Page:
Physicians' Academy for Cardiovascular Education

Angiotensin receptor-neprilysin inhibitor reduces HbA1c levels

New analysis shows Novartis Entresto improves glycemic control in reduced ejection fraction heart failure patients with diabetes

Presented at ACC.17 by Jelena Seferovic

News - Mar. 21, 2017


Many patients with heart failure (HF) also have diabetes. The prevalence of diabetes is around 35-40% in patients with HF. Diabetes is a major risk factor in HF and is strongly linked to progression of the disease.

Sacubitril/valsartan is an angiotensin receptor-neprilysin inhibitor (ARNI) and indicated to reduce the risk of cardiovascular death and hospitalization for heart failure (HF) in patients with chronic HF with reduced ejection fraction (HFrEF). In the PARADIGM-HF study, it showed decreased morbidity and mortality compared to the angiotensin-converting enzyme inhibitor (ACEi) enalapril. Remarkably, the number of patients with new-onset diabetes was very small during the course of the trial.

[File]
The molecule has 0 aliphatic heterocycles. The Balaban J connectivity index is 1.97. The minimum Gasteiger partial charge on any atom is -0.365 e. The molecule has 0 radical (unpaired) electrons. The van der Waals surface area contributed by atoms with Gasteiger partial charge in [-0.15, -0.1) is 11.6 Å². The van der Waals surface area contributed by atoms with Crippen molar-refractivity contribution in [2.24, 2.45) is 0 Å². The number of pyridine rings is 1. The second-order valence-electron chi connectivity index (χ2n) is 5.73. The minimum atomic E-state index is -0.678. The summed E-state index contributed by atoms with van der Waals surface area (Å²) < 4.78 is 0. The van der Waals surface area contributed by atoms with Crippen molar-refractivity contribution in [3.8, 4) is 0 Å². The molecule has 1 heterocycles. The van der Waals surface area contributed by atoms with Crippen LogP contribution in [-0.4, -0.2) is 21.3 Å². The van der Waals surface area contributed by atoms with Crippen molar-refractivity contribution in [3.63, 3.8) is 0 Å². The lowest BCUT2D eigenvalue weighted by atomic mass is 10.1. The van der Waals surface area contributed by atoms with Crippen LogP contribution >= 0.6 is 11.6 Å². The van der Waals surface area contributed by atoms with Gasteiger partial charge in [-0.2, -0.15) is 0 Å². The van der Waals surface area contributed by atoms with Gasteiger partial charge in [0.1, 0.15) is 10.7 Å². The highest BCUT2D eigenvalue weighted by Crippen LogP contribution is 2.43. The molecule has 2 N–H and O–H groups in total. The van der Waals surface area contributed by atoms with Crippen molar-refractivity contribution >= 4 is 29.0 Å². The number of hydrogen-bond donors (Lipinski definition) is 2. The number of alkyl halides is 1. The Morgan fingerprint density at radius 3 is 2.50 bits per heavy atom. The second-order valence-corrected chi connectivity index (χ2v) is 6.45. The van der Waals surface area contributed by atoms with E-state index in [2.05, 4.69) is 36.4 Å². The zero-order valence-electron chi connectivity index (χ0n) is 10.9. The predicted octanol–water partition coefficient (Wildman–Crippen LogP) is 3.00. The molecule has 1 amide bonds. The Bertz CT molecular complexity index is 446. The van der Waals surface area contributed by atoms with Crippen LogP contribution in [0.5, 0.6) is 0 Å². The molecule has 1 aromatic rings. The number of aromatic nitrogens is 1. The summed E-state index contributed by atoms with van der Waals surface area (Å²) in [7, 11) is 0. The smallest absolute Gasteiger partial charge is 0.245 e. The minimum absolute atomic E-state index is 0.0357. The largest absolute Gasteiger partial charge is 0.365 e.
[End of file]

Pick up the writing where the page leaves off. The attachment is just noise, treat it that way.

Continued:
Therefore, the effect of sacubitril/valsartan on HbA1c was investigated in this post-hoc analysis of the PARADIGM-HF trial, which included 3778 HFrEF patients with diabetes or those who had baseline HbA1c ≥6.5%. Levels were measured after 1, 2 and 3 years of follow-up and compared with these of enalapril-treated patients. Furthermore, the initiation of oral antihyperglycemic or insulin therapy during the study was evaluated.

Main results


Treatment of HFrEF diabetes patients with sacubitril/valsartan was associated with greater reductions in HbA1c compared with enalapril treatment. Moreover, fewer sacubitril/valsartan-treated patients needed initiation of insulin therapy. These data suggest that, in addition to providing HF benefit, sacubitril/valsartan helps to tighten glycemic control among HF patients with diabetes. This beneficial metabolic effect is most likely secondary to the inhibition of neprilysin and consequent modulation of its circulating substrates and should be further investigated.


Our coverage of ACC.17 is based on the information provided during the congress.

This study was simultaneously published in The Lancet Diabetes & Endocrinology

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